Technology 2: Feeling You’re Behind
There are two big problems with technology.
1. Trying to find something interesting with which to illustrate technology articles.
2. Being on the one-year cycle.
Being an Apple fan has its downside. The biggest one is the messianic thrice-yearly announcements from Steve Jobs telling us that what we just bought is about to become obsolete. Three announcements for three platforms, making it one a year for whatever you’re using right now. And shops are kept in the dark so that the technology you purchase might change within days of your purchase.
For the first time, I feel I’m slipping behind – haven’t got the latest iPhone (I’m tied to a contract), haven’t got the latest Mac (we bought one days before the new arrival), haven’t got an iPad (waiting for the next one). As spies try to prise information from Indian factory workers about what Apple is up to, it feels as if it’s time for consumers to get smarter and hold back on their impulse purchases until the technology settles.
As a writer I love Apple – the sheer ease of operation helps me to think, but there are questions to be asked. Apple could help newbies pick their right device by ascertaining what they need it for, instead of trying to sell everything to everyone. For example, itinerant writers are better off saving for a Mac Book Air if, paradoxically, they live in a big city. Why? Because most of your urban trips with the ‘puter are likely to remain in or near Wi-Fi zones and you’ll want to upload stuff while you’re writing.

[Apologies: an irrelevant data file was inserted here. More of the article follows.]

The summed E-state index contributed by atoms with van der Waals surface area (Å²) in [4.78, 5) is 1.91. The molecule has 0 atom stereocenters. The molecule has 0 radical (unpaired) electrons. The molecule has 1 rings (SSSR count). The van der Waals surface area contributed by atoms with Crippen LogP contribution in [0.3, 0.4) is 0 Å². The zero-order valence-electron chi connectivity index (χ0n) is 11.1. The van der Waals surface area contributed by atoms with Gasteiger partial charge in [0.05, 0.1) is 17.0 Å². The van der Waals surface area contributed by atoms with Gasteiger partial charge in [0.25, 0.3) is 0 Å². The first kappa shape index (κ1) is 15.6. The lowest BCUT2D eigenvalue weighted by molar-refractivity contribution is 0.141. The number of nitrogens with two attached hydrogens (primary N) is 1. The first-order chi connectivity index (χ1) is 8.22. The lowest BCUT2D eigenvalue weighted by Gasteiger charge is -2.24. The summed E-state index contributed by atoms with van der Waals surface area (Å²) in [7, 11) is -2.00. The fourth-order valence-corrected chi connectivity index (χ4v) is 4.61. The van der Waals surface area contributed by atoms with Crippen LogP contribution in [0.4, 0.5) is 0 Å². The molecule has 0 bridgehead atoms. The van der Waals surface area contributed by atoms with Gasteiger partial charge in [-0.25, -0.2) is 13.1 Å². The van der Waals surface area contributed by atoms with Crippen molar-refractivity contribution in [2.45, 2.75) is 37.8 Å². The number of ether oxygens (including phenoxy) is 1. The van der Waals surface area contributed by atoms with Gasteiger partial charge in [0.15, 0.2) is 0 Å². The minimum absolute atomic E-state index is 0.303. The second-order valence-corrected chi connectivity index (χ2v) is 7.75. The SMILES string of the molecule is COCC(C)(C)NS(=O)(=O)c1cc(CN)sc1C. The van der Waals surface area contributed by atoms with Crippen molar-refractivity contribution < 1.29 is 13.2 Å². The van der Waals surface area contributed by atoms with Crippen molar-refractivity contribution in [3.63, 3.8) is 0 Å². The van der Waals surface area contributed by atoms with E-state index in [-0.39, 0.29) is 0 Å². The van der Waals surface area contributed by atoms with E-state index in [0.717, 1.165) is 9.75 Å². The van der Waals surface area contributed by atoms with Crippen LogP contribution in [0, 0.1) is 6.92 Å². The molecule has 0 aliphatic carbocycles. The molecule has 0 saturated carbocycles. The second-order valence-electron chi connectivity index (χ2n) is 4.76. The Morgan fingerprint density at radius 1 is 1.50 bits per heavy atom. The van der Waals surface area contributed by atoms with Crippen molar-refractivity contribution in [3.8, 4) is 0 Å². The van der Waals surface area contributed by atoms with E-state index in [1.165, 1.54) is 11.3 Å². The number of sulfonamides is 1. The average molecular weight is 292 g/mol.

Conversely, you wouldn’t take an iPad to the beach unless you’re like the dopey Italian girl I watched on holiday who first dropped hers in the sand, and then in water. For some, though, the iPad makes a home computer obsolete – using your homescreen just for charts, recipes, surfing and contacts? You may no longer need it because phones now do all that. The Jamie Oliver app on my phone helps me shop and downloads videos to make sure I don’t screw up the meal (a distinct possibility). Although I can do with him shouting ‘Watch that boiling pan!’ every few minutes.
Of course, Apple’s job is to sell. But Disney’s job was to sell too, and they also held revival tent-type sales meetings. Eventually punters grew tired of overhype. I’m always surprised by how many people I meet who own technology they don’t use to capacity – all that computing firepower is unnecessary just for sending emails. Eventually we’ll all downsize to what we need, but until then many of us will remain on the one year cycle.